Today, September 22, was the last day of the summer. However, it is still fighting over its last breath, refusing to lose its grip with temperature sometimes going above 80 degree Fahrenheit. Temperature soared to above 95 degree Fahrenheit on 9/11. Fall is not to be left behind; evenings and nights are becoming chilly. Both summer and winter crops are thriving in bright sunshine, cooler nights and few inches of rain every week.
This has been a year of tomatoes and beans. Tomatoes are always prolific in our garden but this year it has been exceptional due to the beautiful weather -- warm, bright days but not extremely high temperature; temperature dropping to about 70 or 75 degree Fahrenheit in the evening; rain and shower every week -- the optimal weather for abundant supply of fruits, flowers and vegetables. . Never did I get so much tomatoes and bean every day that I now do not even care to pick them -- many of them are just dropping off the plant and rotting away in ground. The late-season strawberries are in abundance now but again I do not bother to pick them up -- they are rotting away or becoming the food for insects and birds. Okra, pepper, eggplants and corns are still producing and ripening. Pumpkin-plants are done with their jobs; the pumpkins are stored away now, waiting to become good food during winter. The enormous gourd-vine is still trying to produce gourd though the imminent cooler fall is becoming its bane -- gourd does not like cold; it thrives in hot, muggy temperature. However, if everything goes nicely, I will be getting more than ten gourds from one plant. Jerusalem Artichokes are plumping up underground. The Asparagus plants are looking beautiful in their fern-like leaves and berries; they are storing up energies and becoming stronger to produce good asparagus next year.
I am slowly harvesting the potatoes. A huge amount has been produced. If I can store them properly, they will serve us for the whole next year. I have never done canning, storing, pickling or freezing garden bounties for winter consumption. This is my first year. So, now and then I am trying to take time out of my busy schedules to oven-roast tomatoes, freeze beans, tomatoes, okras and eggplants, wash, clean and store away potatoes, collect herbs and store them in olive oil and pickle other harvests. As I am doing these, my respect and admiration for the past generations is getting renewed -- harvesting, washing, cleaning, chopping, cutting, pickling, storing, freezing, cooking -- none of these '-ing' are easy jobs, especially without any of the modern amenities and facilities that we take for granted nowadays.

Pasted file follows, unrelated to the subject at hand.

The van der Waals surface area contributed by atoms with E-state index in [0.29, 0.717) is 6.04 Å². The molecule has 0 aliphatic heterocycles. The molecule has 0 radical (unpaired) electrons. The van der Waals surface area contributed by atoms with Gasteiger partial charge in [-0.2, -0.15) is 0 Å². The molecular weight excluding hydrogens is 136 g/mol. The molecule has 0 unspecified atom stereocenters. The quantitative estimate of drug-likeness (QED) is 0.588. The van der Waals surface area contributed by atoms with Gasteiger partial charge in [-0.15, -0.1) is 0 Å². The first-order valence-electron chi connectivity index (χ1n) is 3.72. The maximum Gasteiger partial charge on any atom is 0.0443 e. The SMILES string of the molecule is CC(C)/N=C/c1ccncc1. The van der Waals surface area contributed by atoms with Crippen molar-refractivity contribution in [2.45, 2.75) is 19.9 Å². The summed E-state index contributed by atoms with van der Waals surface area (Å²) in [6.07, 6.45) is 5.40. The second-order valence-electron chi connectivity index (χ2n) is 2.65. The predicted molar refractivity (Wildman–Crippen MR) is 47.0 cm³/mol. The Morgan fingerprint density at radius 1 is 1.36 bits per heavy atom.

This is also the time to focus on my failure and contemplate about next summer. I have learned that cherry-tomato plants should never be pruned as pruning will result in fewer cherry tomatoes. However, big-plump tomato-plants always need to be pruned to produce more bigger, plumper tomatoes!! It is a bad idea to plant squashes, pumpkins and gourds with other smaller plants as these vines grow humongous, and their huge leaves block all the sun-lights. I have been growing only bush-beans. I tried other beans this year and learned that they will climb up over anything; they will also climb up against each other, get all inter-twined and the beans will get vanished in that jungle. I do not know if these beans can become giant stalks or not but they can surely become giant jungles of vines where one has to get down on knees and crawl and poke around to search for bean-pods! Potato, tomato, okra and egg-plants can compete with any huge vines, grow taller and produce. However, peppers and greens fail -- they surely need their own spaces with lots of sunshine and air. Zucchini plants also need their own spaces. Basil needs lots of sunshine; however, seems to thrive in the semi-dark jungle of tomatoes. Tomatoes and Jerusalem Artichokes can easily become weed in the garden. Bees love onion-flowers and is one of the earliest flower to bloom in spring when everything is still naked and frozen. However, the down-side is onions will be extremely small; hardly any onions can be harvested if their flowers are left to bloom for bees to enjoy. The up-side is at the end of the season one will gather about billion onion seeds to last a life-time!! These onion-seeds can be used in cooking (they are used in various Indian cooking) or can be put in ground to create future onions (or spring onion if you like the greens).
This is also the time to plant perennials so that they gather and store all the energy during the winter to be healthy and profuse in the spring and summer. So, I bought some native plants